Anthropology Magazine
The Problems With Coming of Age
Unit 1

Margaret Mead in American Samoa

A dark-haired woman sits cross-legged in a dress and black Mary Jane shoes, leaning against a wall imprinted with leaves and other designs.

In this unit (to accompany SAPIENS podcast S6E1), students will be introduced to anthropology, focusing on the field in the early 20th century. Students will examine Margaret Mead as a historical figure, her work in American Samoa, and her impact on the discipline of anthropology.

Learning Objectives
  • Summarize the development of anthropology
  • Explore the significance of Margaret Mead’s work in American Samoa
American Samoa
  1. A U.S. territory situated 40 miles east of Samoa and comprised of seven islands and atolls.

  1. The broad field of anthropology—comprised of the fields of archaeology, biological anthropology, cultural anthropology, and linguistic anthropology—is the study of humanity with a focus on “everything human.” It seeks to understand what makes different people human in their own distinctive ways.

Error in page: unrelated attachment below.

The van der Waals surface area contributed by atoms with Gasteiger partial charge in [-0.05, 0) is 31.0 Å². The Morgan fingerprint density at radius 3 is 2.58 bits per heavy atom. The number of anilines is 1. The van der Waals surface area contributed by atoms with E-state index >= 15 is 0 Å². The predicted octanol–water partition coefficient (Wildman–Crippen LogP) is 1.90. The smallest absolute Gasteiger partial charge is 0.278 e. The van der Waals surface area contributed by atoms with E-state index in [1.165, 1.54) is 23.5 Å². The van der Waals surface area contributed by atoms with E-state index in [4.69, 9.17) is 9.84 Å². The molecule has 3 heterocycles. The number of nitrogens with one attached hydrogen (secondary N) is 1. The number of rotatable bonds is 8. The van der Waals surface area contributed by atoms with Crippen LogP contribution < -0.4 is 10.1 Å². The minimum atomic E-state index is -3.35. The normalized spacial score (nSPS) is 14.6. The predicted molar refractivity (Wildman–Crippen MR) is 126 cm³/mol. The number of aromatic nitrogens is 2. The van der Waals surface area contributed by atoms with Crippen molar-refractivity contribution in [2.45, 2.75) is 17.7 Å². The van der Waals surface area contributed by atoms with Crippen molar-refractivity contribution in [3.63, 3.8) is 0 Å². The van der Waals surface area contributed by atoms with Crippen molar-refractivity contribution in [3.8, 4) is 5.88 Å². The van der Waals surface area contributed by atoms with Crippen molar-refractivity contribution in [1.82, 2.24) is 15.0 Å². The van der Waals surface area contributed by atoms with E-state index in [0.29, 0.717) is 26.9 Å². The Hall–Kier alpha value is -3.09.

1. The customary norms, values, beliefs, rituals, and traditions of a social group that are handed down to succeeding generations.

  1. Now discredited for its racist assumptions and flawed scientific foundations, eugenics is the belief or study of the potential for improving hereditary qualities of a human species or population, specifically by the discouragement of reproduction by those with certain inheritable traits.

Franz Boas
  1. (1858–1942) A late 19th- and early 20th-century German-born American anthropologist. Boas founded the relativistic, culture-centric American anthropological school of thought that developed as a dominant 20th-century paradigm.